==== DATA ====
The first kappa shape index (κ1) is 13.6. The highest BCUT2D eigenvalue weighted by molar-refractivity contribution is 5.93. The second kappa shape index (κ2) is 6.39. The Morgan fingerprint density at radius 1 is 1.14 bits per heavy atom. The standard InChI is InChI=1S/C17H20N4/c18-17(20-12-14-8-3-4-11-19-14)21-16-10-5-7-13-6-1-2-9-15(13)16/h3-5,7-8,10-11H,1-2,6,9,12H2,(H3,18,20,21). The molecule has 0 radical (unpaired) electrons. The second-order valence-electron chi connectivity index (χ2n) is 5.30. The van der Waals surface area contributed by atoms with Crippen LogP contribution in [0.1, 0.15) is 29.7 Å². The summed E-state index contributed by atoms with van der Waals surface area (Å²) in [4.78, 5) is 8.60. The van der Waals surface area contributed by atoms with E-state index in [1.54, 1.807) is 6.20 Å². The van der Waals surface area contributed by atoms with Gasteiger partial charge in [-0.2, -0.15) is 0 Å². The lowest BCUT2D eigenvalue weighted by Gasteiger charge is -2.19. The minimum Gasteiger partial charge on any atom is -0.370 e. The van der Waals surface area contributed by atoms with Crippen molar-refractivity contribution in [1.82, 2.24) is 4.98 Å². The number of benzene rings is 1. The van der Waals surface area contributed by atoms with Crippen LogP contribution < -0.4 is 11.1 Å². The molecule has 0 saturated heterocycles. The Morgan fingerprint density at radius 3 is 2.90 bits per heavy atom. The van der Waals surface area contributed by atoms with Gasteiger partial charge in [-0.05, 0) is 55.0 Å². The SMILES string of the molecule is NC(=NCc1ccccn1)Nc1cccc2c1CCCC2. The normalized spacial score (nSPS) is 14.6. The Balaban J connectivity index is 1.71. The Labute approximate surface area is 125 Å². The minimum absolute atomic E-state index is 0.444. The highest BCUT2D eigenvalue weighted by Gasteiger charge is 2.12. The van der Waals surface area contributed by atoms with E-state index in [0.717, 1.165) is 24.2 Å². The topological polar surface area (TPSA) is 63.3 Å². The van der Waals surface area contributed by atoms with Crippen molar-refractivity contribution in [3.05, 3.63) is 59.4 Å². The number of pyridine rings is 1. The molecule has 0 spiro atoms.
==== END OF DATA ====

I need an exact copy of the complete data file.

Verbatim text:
The first kappa shape index (κ1) is 13.6. The highest BCUT2D eigenvalue weighted by molar-refractivity contribution is 5.93. The second kappa shape index (κ2) is 6.39. The Morgan fingerprint density at radius 1 is 1.14 bits per heavy atom. The standard InChI is InChI=1S/C17H20N4/c18-17(20-12-14-8-3-4-11-19-14)21-16-10-5-7-13-6-1-2-9-15(13)16/h3-5,7-8,10-11H,1-2,6,9,12H2,(H3,18,20,21). The molecule has 0 radical (unpaired) electrons. The second-order valence-electron chi connectivity index (χ2n) is 5.30. The van der Waals surface area contributed by atoms with Crippen LogP contribution in [0.1, 0.15) is 29.7 Å². The summed E-state index contributed by atoms with van der Waals surface area (Å²) in [4.78, 5) is 8.60. The van der Waals surface area contributed by atoms with E-state index in [1.54, 1.807) is 6.20 Å². The van der Waals surface area contributed by atoms with Gasteiger partial charge in [-0.2, -0.15) is 0 Å². The lowest BCUT2D eigenvalue weighted by Gasteiger charge is -2.19. The minimum Gasteiger partial charge on any atom is -0.370 e. The van der Waals surface area contributed by atoms with Crippen molar-refractivity contribution in [1.82, 2.24) is 4.98 Å². The number of benzene rings is 1. The van der Waals surface area contributed by atoms with Crippen LogP contribution < -0.4 is 11.1 Å². The molecule has 0 saturated heterocycles. The Morgan fingerprint density at radius 3 is 2.90 bits per heavy atom. The van der Waals surface area contributed by atoms with Gasteiger partial charge in [-0.05, 0) is 55.0 Å². The SMILES string of the molecule is NC(=NCc1ccccn1)Nc1cccc2c1CCCC2. The normalized spacial score (nSPS) is 14.6. The Balaban J connectivity index is 1.71. The Labute approximate surface area is 125 Å². The minimum absolute atomic E-state index is 0.444. The highest BCUT2D eigenvalue weighted by Gasteiger charge is 2.12. The van der Waals surface area contributed by atoms with E-state index in [0.717, 1.165) is 24.2 Å². The topological polar surface area (TPSA) is 63.3 Å². The van der Waals surface area contributed by atoms with Crippen molar-refractivity contribution in [3.05, 3.63) is 59.4 Å². The number of pyridine rings is 1. The molecule has 0 spiro atoms.